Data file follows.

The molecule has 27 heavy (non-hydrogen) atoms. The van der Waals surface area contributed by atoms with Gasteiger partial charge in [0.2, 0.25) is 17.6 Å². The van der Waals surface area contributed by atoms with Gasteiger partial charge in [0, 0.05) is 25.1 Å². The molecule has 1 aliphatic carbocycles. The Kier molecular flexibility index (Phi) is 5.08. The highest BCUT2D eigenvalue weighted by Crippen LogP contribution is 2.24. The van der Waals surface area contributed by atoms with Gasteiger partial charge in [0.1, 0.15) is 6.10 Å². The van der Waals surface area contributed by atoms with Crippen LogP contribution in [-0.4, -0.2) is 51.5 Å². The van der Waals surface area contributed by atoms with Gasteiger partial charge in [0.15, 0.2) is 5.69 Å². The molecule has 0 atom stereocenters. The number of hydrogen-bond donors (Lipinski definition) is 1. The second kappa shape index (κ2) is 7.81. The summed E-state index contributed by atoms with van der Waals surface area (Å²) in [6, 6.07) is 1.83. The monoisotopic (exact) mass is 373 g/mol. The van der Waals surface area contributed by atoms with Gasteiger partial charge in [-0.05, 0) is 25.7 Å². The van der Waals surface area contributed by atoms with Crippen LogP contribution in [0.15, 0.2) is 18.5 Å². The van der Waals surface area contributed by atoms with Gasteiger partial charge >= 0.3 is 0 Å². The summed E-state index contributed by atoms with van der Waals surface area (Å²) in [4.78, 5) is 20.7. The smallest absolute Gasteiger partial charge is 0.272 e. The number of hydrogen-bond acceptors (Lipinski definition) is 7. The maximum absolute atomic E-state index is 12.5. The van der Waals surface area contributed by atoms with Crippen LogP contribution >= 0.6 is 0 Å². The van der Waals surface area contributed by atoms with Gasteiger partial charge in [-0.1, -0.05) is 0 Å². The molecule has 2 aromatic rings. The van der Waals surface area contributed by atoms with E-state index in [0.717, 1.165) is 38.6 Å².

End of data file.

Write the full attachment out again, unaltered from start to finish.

The molecule has 27 heavy (non-hydrogen) atoms. The van der Waals surface area contributed by atoms with Gasteiger partial charge in [0.2, 0.25) is 17.6 Å². The van der Waals surface area contributed by atoms with Gasteiger partial charge in [0, 0.05) is 25.1 Å². The molecule has 1 aliphatic carbocycles. The Kier molecular flexibility index (Phi) is 5.08. The highest BCUT2D eigenvalue weighted by Crippen LogP contribution is 2.24. The van der Waals surface area contributed by atoms with Gasteiger partial charge in [0.1, 0.15) is 6.10 Å². The van der Waals surface area contributed by atoms with Crippen LogP contribution in [-0.4, -0.2) is 51.5 Å². The van der Waals surface area contributed by atoms with Gasteiger partial charge in [0.15, 0.2) is 5.69 Å². The molecule has 0 atom stereocenters. The number of hydrogen-bond donors (Lipinski definition) is 1. The second kappa shape index (κ2) is 7.81. The summed E-state index contributed by atoms with van der Waals surface area (Å²) in [6, 6.07) is 1.83. The monoisotopic (exact) mass is 373 g/mol. The van der Waals surface area contributed by atoms with Gasteiger partial charge in [-0.05, 0) is 25.7 Å². The van der Waals surface area contributed by atoms with Crippen LogP contribution in [0.15, 0.2) is 18.5 Å². The van der Waals surface area contributed by atoms with Gasteiger partial charge >= 0.3 is 0 Å². The summed E-state index contributed by atoms with van der Waals surface area (Å²) in [4.78, 5) is 20.7. The smallest absolute Gasteiger partial charge is 0.272 e. The number of hydrogen-bond acceptors (Lipinski definition) is 7. The maximum absolute atomic E-state index is 12.5. The van der Waals surface area contributed by atoms with Crippen LogP contribution >= 0.6 is 0 Å². The van der Waals surface area contributed by atoms with Gasteiger partial charge in [-0.1, -0.05) is 0 Å². The molecule has 2 aromatic rings. The van der Waals surface area contributed by atoms with E-state index in [0.717, 1.165) is 38.6 Å².